Five reasons why today’s CDOs will be the leaders of tomorrow

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Data is now widely cited as a company's most valuable asset – something 77% of the 1,000 IT directors we surveyed confirmed – but it's not the be-all and end-all. 

It's great that businesses recognise the potential of data and the role it can play to improve business performance. The trouble is, they're not investing enough in deriving true value from it. Many don't have a robust data strategy in place or the right people or skills to interrogate and glean actionable insights from the data. In our same survey, 72% recognise the negative financial impact that an inability to generate insights through the analysis of data can have.

Put simply, having lots of data is great, but without human input and creativity to build data-driven strategies or turn that data into critical business outcomes, it's the equivalent of owning a supercar, but without having its key or a driving licence. It looks nice, but you can't use it. 

Noted author and data champion Caroline Carruthers puts it a different way: “Currently, most businesses are ‘data hoarders', wanting to get their hands on as much data as possible. However, without people with the skills to understand how to process and use that data, the questions needed to improve data use are not being asked within the organisation. The data is available, but those without experience in data handling don't know what they don't know, so they can't use it to its full value.” 

CDOs to the rescue

In light of the above, Chief Data Officers (CDOs) are rapidly emerging as one of the most valuable business leaders. 

As Forbes reports, in 2012, just 12% of Fortune 1000 companies had a CDO, but as of last year, the figure has risen to 67.9%. KPMG believes that businesses with a CDO are twice as likely to have a clear digital strategy. What's more, according to Forrester, a CDO is present in 89% of companies that have systematically harnessed data to improve their differentiation in the market. 

The CDO takes responsibility for leading the strategic direction of the company, understanding and leveraging data to support the strategy, and then playing an increasingly important role in shaping and influencing the plan.

This makes the CDO key in driving the business forward across the board, including revenue growth, innovation and operational efficiencies. As such, CDOs demonstrate a unique set of skills that allow them to understand every aspect of the organisation, from sales and finance to marketing and HR. 

It is this breadth of knowledge that means they are responsible for creating a strategy and infrastructure that allows every department to access the data insights they need in a secure, compliant and timely manner.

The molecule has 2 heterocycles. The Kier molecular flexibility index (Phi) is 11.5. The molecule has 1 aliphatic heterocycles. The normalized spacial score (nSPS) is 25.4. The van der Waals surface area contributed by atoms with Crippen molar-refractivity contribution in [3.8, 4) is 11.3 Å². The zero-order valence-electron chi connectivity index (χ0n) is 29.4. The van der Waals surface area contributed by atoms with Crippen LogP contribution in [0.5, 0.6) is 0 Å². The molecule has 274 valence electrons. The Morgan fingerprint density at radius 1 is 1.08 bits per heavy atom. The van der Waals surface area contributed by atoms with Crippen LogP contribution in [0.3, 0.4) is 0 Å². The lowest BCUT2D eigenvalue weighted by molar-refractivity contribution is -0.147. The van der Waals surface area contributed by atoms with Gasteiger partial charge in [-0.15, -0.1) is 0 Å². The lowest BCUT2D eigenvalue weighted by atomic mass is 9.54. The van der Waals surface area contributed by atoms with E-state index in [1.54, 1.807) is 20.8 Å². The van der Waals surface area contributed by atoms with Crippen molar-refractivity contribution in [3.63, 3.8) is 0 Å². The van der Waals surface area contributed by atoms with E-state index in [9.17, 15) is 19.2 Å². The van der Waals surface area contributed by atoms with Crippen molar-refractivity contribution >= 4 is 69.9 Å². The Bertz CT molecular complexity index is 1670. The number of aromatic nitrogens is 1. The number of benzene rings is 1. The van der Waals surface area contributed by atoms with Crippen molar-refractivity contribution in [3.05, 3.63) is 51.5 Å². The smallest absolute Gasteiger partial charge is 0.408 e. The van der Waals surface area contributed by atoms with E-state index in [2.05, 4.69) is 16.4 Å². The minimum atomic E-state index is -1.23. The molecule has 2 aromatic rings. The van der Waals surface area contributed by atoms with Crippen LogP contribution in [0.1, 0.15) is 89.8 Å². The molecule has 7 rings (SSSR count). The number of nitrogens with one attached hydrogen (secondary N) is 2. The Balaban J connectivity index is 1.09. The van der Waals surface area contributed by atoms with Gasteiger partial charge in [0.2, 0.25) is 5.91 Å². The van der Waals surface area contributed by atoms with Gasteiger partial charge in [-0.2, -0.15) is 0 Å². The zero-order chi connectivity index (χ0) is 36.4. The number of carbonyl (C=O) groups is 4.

CDOs are now central to business success, possessing business skills many traditional executives do not have:

  • The ability to look at core data, and see how it can be used logically to improve business practices 
  • Selling the idea of change to stakeholders throughout the organisation (and it being received positively) 
  • Seeing through the implementation of transformation to a data-driven business 

Data interpreters

As we've established, many businesses are still a long way off using their data to its full potential. 

In those organisations without a CDO, it's currently the CEO and/or CIO leading the charge on data insights. Deloitte found that the CEO is the lead champion of analytics in 29% of companies. But the same report identified that 67% of business executives felt they lack the skills needed to use data and said they were not comfortable accessing or using data from the available tools and resources within their organisation. 

To play an even more pivotal role in business, CDOs can make data insights inclusive, so all significant decision makers understand the value of data-driven strategies and are on-board.

Effective CDOs act as the interpreter between data and how it impacts and can improve business processes across every aspect of an organisation. They demystify data for their colleagues and facilitate its use at a functional level for example by becoming a conduit between the digital front office and the app development team to help underlie the criticality and importance of data use and management.

The CEOs of the future

Few roles, if any, cover such a wide variety of responsibilities as the CDO. The CDOs ability to intrinsically understand their business and plan for its future will place these individuals as natural candidates for future CEOs. Here are our five reasons why:

  1. They are responsible for the management and use of the company's most valuable asset: data
  2. The benefits of their strategy positively impact every function within the business
  3. The impact of effective data analytics is realised on the top line (revenue) and bottom line (cost reduction and efficiency)
  4. The CDO needs to have a working knowledge of every function within the business
  5. They are true leaders with the ability to align the organisation to their vision of data-driven business.

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